What neuroscientists should know—and what they can do—about changes to BRAIN initiative funding

Many grant proposals submitted to the program in the past year are unlikely to be funded, according to people within the National Institutes of Health. But scientist advocates are reaching out to congressional representatives to try to make changes for 2025.

Hands pull apart a pie chart.
BRAIN drain: Researchers who recently applied for BRAIN Initiative grants have been encouraged to seek funding elsewhere, because of cuts to the program's budget.
SvetaZi / iStock

Last month, the U.S. Congress finally passed the remaining pieces of the spending package for fiscal year 2024, narrowly avoiding a partial federal government shutdown. The agreed-upon budget, which funds the government through 30 September of this year, lowered funding for one of those items, the Brain Research Through Advancing Innovative Neurotechnologies (BRAIN) Initiative, by 40 percent from the previous year.

The BRAIN Initiative has spawned a host of programs, such as the FlyWire Connectome, and has awarded 1,575 grants since its launch in 2013. The new decrease in spending has thrown the U.S. neuroscience field into a period of uncertainty.

“It’s disappointing, but that’s where I think it’s important that people are not giving up; where people are focusing on the impact that neuroscience overall has,” says Representative Earl Blumenauer, a congressman from Oregon.

The Transmitter talked to scientists and government officials to learn what researchers should know about this budget change and how it might affect their work. Here is a summary of the key points from those conversations.

What prompted the dramatic drop in spending?

President Joe Biden’s 2024 budget request included $680 million for the BRAIN Initiative—identical to the program’s 2023 level. And a Senate report introduced in July of last year similarly recommended $680 million for the BRAIN Initiative.

But that level of spending would have required Congress to increase the program’s base allocation to compensate for a $278 million drop in the amount it received from the 21st Century Cures Act during the current fiscal year.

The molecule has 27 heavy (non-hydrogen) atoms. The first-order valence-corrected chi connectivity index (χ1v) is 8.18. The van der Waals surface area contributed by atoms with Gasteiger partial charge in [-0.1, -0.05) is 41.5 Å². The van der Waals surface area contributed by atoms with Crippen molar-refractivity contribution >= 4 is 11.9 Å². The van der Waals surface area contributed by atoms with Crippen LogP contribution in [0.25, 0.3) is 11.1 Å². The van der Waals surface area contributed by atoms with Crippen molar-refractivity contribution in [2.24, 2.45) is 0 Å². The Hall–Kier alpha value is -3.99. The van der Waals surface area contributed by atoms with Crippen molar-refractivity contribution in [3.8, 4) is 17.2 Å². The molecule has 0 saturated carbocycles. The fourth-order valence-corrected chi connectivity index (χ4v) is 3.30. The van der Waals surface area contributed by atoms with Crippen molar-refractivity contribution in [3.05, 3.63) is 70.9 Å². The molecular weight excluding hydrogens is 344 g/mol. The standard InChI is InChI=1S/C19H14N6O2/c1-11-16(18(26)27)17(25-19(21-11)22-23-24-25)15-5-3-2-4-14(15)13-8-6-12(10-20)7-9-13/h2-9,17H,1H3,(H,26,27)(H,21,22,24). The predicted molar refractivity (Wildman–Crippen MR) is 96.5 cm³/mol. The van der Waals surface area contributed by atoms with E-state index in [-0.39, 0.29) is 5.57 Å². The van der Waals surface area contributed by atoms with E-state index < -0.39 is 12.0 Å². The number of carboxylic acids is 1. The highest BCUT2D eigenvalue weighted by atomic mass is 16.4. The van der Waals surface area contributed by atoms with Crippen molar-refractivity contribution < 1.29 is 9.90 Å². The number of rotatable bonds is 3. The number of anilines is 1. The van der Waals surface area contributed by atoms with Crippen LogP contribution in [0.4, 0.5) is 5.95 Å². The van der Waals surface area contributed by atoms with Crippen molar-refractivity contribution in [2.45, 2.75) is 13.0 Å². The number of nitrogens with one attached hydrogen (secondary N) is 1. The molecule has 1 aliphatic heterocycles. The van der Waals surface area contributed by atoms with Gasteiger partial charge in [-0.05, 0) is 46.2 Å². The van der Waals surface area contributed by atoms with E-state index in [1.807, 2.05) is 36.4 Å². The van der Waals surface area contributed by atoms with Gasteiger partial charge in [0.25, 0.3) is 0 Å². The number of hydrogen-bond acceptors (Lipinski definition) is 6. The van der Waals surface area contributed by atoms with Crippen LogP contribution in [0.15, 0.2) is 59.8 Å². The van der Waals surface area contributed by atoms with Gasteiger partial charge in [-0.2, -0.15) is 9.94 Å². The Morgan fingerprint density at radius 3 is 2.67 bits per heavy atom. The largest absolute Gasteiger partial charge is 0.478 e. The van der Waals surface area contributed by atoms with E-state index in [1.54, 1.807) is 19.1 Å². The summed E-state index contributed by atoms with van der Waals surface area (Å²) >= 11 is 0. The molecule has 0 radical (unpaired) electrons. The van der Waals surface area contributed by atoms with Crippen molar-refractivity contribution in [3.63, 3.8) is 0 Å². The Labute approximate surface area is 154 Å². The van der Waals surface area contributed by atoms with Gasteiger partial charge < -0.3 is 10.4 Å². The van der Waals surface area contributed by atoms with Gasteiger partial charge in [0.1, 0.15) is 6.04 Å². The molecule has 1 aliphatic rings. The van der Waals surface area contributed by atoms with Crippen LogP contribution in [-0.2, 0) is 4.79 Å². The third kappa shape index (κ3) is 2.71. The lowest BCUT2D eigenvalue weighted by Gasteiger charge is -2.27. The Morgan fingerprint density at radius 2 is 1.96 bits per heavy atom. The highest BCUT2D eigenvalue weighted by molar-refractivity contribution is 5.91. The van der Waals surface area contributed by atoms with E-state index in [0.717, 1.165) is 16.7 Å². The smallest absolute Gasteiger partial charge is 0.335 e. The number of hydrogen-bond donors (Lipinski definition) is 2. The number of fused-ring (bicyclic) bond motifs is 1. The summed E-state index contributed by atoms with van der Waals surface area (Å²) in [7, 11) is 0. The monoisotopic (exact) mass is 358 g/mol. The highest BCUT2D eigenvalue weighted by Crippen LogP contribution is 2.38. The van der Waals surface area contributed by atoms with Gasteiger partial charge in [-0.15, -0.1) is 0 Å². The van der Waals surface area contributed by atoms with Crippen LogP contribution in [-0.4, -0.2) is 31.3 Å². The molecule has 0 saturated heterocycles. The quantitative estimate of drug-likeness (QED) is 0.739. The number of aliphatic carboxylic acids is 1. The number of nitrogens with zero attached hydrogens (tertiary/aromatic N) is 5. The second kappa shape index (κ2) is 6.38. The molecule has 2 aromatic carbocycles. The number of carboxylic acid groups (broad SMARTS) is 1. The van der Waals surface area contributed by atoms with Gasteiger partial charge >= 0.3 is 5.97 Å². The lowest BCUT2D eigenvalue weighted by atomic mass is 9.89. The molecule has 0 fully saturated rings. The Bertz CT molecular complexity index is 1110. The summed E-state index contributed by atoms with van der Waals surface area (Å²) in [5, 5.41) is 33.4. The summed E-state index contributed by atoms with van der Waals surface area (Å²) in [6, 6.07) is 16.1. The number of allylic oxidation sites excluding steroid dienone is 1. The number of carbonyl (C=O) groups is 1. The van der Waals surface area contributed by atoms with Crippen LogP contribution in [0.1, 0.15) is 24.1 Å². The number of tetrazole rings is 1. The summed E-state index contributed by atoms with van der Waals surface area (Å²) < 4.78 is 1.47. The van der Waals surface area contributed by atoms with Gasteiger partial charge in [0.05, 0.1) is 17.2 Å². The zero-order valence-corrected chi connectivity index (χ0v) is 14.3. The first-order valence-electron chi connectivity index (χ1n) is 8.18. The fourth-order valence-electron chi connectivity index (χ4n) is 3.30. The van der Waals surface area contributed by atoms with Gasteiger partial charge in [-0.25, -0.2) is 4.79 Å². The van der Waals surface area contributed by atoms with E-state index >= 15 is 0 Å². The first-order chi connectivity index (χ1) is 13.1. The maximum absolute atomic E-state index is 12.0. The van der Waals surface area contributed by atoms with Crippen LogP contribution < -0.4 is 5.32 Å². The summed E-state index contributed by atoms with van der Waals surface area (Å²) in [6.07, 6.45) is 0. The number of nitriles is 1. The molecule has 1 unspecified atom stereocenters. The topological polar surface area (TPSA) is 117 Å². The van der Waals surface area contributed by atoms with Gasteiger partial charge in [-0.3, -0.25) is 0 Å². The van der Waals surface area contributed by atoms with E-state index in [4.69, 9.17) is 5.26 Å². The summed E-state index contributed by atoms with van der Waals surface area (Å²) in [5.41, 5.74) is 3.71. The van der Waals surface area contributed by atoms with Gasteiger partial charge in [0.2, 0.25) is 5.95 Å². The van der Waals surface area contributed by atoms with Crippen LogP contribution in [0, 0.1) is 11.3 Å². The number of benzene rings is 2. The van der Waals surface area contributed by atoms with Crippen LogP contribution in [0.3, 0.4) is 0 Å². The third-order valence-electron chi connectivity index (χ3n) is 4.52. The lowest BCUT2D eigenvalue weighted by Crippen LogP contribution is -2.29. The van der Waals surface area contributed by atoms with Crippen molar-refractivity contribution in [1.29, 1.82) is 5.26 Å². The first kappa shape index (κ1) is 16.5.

Instead, base funding for the initiative remained at fiscal year 2023 levels in the final congressional budget, resulting in a net decrease for the program.

What does that mean for BRAIN Initiative-funded projects?

The changes to the budget mean that some existing and new projects may not be funded, John Ngai, director of the BRAIN Initiative, told The Transmitter via email.

“Although efforts are underway to identify supplementary sources of FY24 funding from the neuroscience-focused Institutes and Centers, given this current climate, it’s not possible for NIH to offset the $278M or 40% drop in BRAIN Initiative funding. As good stewards of taxpayer dollars, the BRAIN Initiative is doing its best to manage the decrease in funding by carefully prioritizing projects in a way that will minimally disrupt the momentum it has created in the field of neuroscience,” Ngai wrote.

Researchers who applied for BRAIN Initiative grants that are no longer funded received an email last week stating that the grants have been deactivated, according to an email forwarded to The Transmitter by several neuroscientists who had received it from one of the BRAIN Initiative programs.

More recently submitted grant proposals are also unlikely to succeed at this stage, according to the email.

That leaves researchers in a challenging position, says Michael Dickinson, professor of bioengineering and aeronautics at the California Institute of Technology. He was notified on 26 April that the BRAIN Initiative grant that he applied for in June of last year was unlikely to be funded. The application was highly scored last fall, Dickinson says, and he had continued experiments and retained staff with the expectation that it would be funded.

“I had a staff member of my laboratory who turned down a job” to continue working on the project, he says. Now, Dickinson says he is scrambling to find another source of funding.